A rough week, early retirement, and my dad
I’ve had a pretty rough week. My dad passed away from lung cancer.
He was first diagnosed six weeks ago, so it all happened very fast. It feels surreal, of course.
Dad was 64 years old. I mention that because the official retirement age here in The Netherlands—the age when you receive your government pension and the pension you build up through your work—is 67. Most people work until that age.
Dad worked at a variety of banks throughout his career, usually in payment processing. While his work was sometimes rewarding and at times socially engaging, he also spent many miserable years going to the office five days a week and feeling like he wasn’t contributing much. Feeling like he was wasting his time.
If he hadn’t decided, seven years ago, to “retire” early, he’d have been working right up until the last few weeks of his life. Fortunately he did make that leap, when almost nobody else he knew was brave enough to do so.
Because he quit his job, my dad was able to dive deeply into his passion of nature photography. He’d often get up at 2:30 am, meet a friend, and drive for hours to photograph birds or butterflies or other wildlife at dawn. Then he’d drive back and, by the time I’d wake up around 9 am, he’d be sitting at his iMac, editing some of the thousands of photos he’d taken that morning. He’d eagerly show me which ones came out particularly well. Last year, he made the trip of his life to Kruger National Park in South Africa, where he photographed the “big five” as well as countless other beautiful animals.
Because he “retired” early, he was also able to volunteer at our town’s “PC help desk”, where people from all walks of life came to ask him and his colleagues for help with re-gaining access to their email account, with setting up their new iPad, or with recovering a lost document. He was the resident Apple specialist.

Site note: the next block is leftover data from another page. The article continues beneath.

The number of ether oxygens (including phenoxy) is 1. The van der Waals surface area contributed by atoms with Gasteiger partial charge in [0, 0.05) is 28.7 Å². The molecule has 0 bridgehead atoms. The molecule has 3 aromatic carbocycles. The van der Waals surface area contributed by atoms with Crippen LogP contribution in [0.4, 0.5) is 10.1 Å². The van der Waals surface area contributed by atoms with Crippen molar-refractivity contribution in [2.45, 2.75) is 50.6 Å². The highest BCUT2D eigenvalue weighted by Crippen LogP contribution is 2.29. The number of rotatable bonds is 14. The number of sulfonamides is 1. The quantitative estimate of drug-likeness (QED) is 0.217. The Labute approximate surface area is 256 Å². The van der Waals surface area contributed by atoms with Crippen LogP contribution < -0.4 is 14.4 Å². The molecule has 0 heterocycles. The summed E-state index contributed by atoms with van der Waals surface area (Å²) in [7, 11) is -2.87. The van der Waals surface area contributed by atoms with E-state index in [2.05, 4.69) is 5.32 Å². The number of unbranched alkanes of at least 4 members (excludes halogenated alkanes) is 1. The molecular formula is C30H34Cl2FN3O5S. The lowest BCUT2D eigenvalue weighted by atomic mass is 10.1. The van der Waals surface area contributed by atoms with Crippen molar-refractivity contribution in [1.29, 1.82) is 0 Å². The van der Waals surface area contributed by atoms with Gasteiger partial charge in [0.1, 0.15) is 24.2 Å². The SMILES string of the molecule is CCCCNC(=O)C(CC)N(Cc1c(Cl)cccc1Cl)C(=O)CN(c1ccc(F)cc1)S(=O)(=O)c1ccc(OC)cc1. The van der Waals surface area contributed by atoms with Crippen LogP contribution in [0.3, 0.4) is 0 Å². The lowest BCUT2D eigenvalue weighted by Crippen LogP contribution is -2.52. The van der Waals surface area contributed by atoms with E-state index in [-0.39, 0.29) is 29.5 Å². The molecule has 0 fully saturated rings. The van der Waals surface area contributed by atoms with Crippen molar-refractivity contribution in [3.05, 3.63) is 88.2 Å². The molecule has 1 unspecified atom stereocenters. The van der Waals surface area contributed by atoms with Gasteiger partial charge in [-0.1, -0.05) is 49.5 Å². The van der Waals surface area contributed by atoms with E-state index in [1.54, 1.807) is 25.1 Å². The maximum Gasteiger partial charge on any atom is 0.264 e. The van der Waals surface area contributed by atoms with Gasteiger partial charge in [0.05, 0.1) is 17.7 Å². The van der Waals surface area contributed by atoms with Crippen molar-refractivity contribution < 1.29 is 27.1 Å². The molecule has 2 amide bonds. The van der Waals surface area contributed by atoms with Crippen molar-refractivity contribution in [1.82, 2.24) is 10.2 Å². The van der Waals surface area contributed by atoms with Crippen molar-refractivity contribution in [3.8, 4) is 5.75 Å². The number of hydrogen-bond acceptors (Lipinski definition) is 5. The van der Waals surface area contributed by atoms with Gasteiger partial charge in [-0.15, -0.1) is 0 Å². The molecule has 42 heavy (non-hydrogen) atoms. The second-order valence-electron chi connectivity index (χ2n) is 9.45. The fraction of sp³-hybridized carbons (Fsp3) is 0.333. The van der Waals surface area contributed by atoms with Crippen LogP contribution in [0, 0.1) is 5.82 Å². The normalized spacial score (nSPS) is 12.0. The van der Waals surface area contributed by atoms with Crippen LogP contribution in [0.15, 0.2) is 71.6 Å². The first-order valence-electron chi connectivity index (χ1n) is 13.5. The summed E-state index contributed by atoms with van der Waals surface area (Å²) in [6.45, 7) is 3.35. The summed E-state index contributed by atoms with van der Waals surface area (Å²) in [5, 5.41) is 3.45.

Because he didn’t keep working until when he was “supposed to”, he was able to babysit my nephew—his grandson—1.5 days a week for the first 2.5 years of his life. He was an incredibly proud grandpa and told everyone so.
Dad was also able to spend a lot of time enjoying comic books, the latest Apple technology, nature programs on TV, and countless other things that made him who he was.
And, perhaps most importantly, in recent years he was able to spend lots of time with my mom, exploring the British countryside, or the mountains of Austria, or their favorite Dutch national park.
I know many people are not in the financial position to “retire” earlier. Then again, many people are. And many other people could be, if they changed their spending patterns.
It’s not my place to judge whether you’re saving enough or whether you have the ability to. But I wanted to share my dad’s story to remind you that life is short and may not go according to plan. Enjoy it while you can.
And speaking of enjoying, here’s a photo my dad took in the woods near our hometown in the fall, his favorite season. I hope you appreciate it.